Fashion Styling, Personal Styling & Make Up

5 Essential Tips to Organising an Editorial Fashion Shoot

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My name is Lorna and I have recently completed the Foundation in Fashion  & Personal Styling Diploma at LCS, and I loved every minute of it. A key aspect of the course was editorial shoots – I was nervous of these at first, actually I was completely terrified! But I quickly grew to love and enjoy them. This was not just because of the excitement of seeing the final image, but the whole process as it is incredibly creative and rewarding.

In fact, I enjoyed it so much that I have decided to dedicate a blog post to it, as I want to share the most helpful hints and tips that I learnt during my time on the course, in the hope that I can make it a little less nerve-wrecking for someone else!

Once you have received the brief, the most important thing to do is to create a mood board based on some solid research, as this will dictate the way in which your shoot will flow. Throughout my time on the course, we were given a variety of briefs to work with.   I won’t lie, creating the mood board and research weren’t my favourite parts, but it’s actually quite therapeutic and well worth the final results!

On the course I learned how a concise mood board and strong research can make this step a lot easier. Putting a look together should not be underestimated, as ultimately that is what you have to show for your work.  Think about the brief and the mood board and refer to it as you carefully select items, ask yourself repeatedly – have you achieved what you set out to achieve?  This is a process and beware, hit the stores and the choice is endless! At LCS, lectures support you with experience in critiquing looks to elevate and most importantly maximise impact, but don’t worry, you’ll learn all of this on the course!

 

So you have a brief, a mood board, a complete look that creates impact, what next? Well, a stylist needs to be very well-equipped and well prepared. From the essentials such as a steamer, pins, coat hanger or garment bag to an extra pair of socks, neutral-coloured underwear or double-sided tape for the soles of shoes. A prepared stylist is essential to the smooth running of a shoot, as you cannot predict what may or may not go wrong, I would recommend planning for every eventuality.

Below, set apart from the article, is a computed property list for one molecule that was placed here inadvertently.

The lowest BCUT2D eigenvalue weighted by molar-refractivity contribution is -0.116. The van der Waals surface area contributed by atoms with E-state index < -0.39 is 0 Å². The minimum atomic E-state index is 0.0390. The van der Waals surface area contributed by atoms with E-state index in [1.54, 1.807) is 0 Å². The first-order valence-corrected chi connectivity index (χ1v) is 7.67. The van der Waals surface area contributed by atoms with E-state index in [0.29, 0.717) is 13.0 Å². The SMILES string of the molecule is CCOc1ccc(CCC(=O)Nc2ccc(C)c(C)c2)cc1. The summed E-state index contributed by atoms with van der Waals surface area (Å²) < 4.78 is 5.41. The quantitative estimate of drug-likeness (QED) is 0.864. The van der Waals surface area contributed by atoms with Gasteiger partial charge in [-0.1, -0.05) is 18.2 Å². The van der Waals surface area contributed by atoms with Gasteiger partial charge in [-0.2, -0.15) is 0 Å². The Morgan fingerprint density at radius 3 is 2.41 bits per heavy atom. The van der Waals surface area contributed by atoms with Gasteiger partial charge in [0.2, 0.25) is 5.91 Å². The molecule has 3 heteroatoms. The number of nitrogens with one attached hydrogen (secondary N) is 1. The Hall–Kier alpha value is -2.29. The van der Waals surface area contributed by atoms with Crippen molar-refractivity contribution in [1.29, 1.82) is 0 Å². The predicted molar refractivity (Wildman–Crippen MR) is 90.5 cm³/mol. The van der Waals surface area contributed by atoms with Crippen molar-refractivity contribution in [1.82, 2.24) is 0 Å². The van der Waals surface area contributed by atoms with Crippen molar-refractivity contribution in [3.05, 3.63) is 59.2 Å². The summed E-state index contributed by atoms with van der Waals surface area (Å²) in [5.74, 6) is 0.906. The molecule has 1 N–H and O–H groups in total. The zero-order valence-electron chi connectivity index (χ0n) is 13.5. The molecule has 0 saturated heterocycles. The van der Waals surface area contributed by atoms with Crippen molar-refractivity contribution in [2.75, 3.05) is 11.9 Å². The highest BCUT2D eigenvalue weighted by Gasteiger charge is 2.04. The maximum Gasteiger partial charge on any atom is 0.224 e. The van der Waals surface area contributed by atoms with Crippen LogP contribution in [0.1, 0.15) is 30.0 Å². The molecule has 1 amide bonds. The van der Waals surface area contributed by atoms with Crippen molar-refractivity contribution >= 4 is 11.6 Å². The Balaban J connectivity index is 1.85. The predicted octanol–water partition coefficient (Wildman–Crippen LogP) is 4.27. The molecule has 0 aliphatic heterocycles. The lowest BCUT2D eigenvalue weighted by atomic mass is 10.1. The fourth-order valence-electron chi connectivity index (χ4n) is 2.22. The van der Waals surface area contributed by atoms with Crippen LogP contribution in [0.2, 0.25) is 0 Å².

As a stylist, it is crucial that you are early on the day of a shoot, no matter how early the wake-up is. Remember that there’s only really one chance to make a lasting and professional impression with your team, and contacts in this industry are valuable.

Experienced lectures taught us how a  stylist needs to have a well-trained eye at all times and be proficient in noting when a look needs re-adjusting or re-pinning. As I found on my second shoot, it is common for clothes to move as the model poses, it’s the stylist’s job to realise this and jump in to make tweaks and alterations.  The rest of the team will be checking for other things and may not see the fashion.

If you’re interested in Fashion Styling and considering using this professionally, why not check out LCS’s new 1-Day Introduction to Fashion Styling Certificate Course by clicking here.

For more on Lorna’s journey, check out her blog here 🙂

 

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Having an experienced team of industry professionals helps no ends where they offer tips and tricks on set based on years of experience. Working with Martin Carter on make up and Evan Huang on hair was great.

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I must admit, the vintage VW camper van the LCS organised for the shoot set was pretty awesome.

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Me and fellow student Shani Roberts with our two models. We were so lucky to get them, both main board girls from Nevs and Milk agencies. Some of the best!

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